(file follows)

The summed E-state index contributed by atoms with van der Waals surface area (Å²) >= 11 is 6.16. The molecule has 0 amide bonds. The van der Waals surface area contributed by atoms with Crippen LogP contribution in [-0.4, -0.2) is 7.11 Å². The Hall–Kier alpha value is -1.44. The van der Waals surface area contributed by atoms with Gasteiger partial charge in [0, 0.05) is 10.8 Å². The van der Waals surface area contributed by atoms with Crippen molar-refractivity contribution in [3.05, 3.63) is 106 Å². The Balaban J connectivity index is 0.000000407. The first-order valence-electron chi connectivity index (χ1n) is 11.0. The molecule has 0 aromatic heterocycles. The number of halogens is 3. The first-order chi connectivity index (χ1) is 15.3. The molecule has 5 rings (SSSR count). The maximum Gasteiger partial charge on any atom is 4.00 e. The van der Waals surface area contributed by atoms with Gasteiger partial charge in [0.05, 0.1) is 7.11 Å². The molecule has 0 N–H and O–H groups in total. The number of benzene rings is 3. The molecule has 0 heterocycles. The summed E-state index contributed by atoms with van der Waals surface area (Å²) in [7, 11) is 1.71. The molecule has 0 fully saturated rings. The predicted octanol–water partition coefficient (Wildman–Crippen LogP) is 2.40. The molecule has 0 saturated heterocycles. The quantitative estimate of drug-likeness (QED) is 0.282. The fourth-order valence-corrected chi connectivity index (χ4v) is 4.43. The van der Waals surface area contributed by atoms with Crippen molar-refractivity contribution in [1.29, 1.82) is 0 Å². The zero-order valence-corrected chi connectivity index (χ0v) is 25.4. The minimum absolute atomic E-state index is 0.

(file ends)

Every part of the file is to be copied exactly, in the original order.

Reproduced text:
The summed E-state index contributed by atoms with van der Waals surface area (Å²) >= 11 is 6.16. The molecule has 0 amide bonds. The van der Waals surface area contributed by atoms with Crippen LogP contribution in [-0.4, -0.2) is 7.11 Å². The Hall–Kier alpha value is -1.44. The van der Waals surface area contributed by atoms with Gasteiger partial charge in [0, 0.05) is 10.8 Å². The van der Waals surface area contributed by atoms with Crippen molar-refractivity contribution in [3.05, 3.63) is 106 Å². The Balaban J connectivity index is 0.000000407. The first-order valence-electron chi connectivity index (χ1n) is 11.0. The molecule has 0 aromatic heterocycles. The number of halogens is 3. The first-order chi connectivity index (χ1) is 15.3. The molecule has 5 rings (SSSR count). The maximum Gasteiger partial charge on any atom is 4.00 e. The van der Waals surface area contributed by atoms with Gasteiger partial charge in [0.05, 0.1) is 7.11 Å². The molecule has 0 N–H and O–H groups in total. The number of benzene rings is 3. The molecule has 0 heterocycles. The summed E-state index contributed by atoms with van der Waals surface area (Å²) in [7, 11) is 1.71. The molecule has 0 fully saturated rings. The predicted octanol–water partition coefficient (Wildman–Crippen LogP) is 2.40. The molecule has 0 saturated heterocycles. The quantitative estimate of drug-likeness (QED) is 0.282. The fourth-order valence-corrected chi connectivity index (χ4v) is 4.43. The van der Waals surface area contributed by atoms with Crippen molar-refractivity contribution in [1.29, 1.82) is 0 Å². The zero-order valence-corrected chi connectivity index (χ0v) is 25.4. The minimum absolute atomic E-state index is 0.